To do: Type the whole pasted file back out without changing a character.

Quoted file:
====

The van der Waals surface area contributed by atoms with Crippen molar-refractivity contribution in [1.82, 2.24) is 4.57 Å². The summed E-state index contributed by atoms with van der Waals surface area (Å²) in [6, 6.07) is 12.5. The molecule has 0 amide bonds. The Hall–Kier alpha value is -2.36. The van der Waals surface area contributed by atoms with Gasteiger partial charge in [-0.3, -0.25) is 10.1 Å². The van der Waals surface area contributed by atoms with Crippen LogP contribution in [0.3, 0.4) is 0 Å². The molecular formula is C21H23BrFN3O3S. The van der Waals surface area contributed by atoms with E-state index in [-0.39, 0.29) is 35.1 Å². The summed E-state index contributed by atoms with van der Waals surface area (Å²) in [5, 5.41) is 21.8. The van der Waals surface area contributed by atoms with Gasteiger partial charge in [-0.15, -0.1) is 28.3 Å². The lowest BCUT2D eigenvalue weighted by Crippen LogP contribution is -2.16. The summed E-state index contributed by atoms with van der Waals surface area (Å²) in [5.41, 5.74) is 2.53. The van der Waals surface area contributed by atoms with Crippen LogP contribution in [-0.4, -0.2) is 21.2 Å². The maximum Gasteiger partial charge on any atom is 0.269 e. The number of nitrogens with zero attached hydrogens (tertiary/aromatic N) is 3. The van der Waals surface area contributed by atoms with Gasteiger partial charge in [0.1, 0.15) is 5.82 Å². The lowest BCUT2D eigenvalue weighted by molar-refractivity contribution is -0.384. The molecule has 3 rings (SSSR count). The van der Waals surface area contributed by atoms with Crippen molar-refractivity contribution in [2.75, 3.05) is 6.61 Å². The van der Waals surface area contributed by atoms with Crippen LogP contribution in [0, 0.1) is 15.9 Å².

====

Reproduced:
The van der Waals surface area contributed by atoms with Crippen molar-refractivity contribution in [1.82, 2.24) is 4.57 Å². The summed E-state index contributed by atoms with van der Waals surface area (Å²) in [6, 6.07) is 12.5. The molecule has 0 amide bonds. The Hall–Kier alpha value is -2.36. The van der Waals surface area contributed by atoms with Gasteiger partial charge in [-0.3, -0.25) is 10.1 Å². The van der Waals surface area contributed by atoms with Crippen LogP contribution in [0.3, 0.4) is 0 Å². The molecular formula is C21H23BrFN3O3S. The van der Waals surface area contributed by atoms with E-state index in [-0.39, 0.29) is 35.1 Å². The summed E-state index contributed by atoms with van der Waals surface area (Å²) in [5, 5.41) is 21.8. The van der Waals surface area contributed by atoms with Gasteiger partial charge in [-0.15, -0.1) is 28.3 Å². The lowest BCUT2D eigenvalue weighted by Crippen LogP contribution is -2.16. The summed E-state index contributed by atoms with van der Waals surface area (Å²) in [5.41, 5.74) is 2.53. The van der Waals surface area contributed by atoms with Crippen LogP contribution in [-0.4, -0.2) is 21.2 Å². The maximum Gasteiger partial charge on any atom is 0.269 e. The number of nitrogens with zero attached hydrogens (tertiary/aromatic N) is 3. The van der Waals surface area contributed by atoms with Gasteiger partial charge in [0.1, 0.15) is 5.82 Å². The lowest BCUT2D eigenvalue weighted by molar-refractivity contribution is -0.384. The molecule has 3 rings (SSSR count). The van der Waals surface area contributed by atoms with Crippen molar-refractivity contribution in [2.75, 3.05) is 6.61 Å². The van der Waals surface area contributed by atoms with Crippen LogP contribution in [0, 0.1) is 15.9 Å².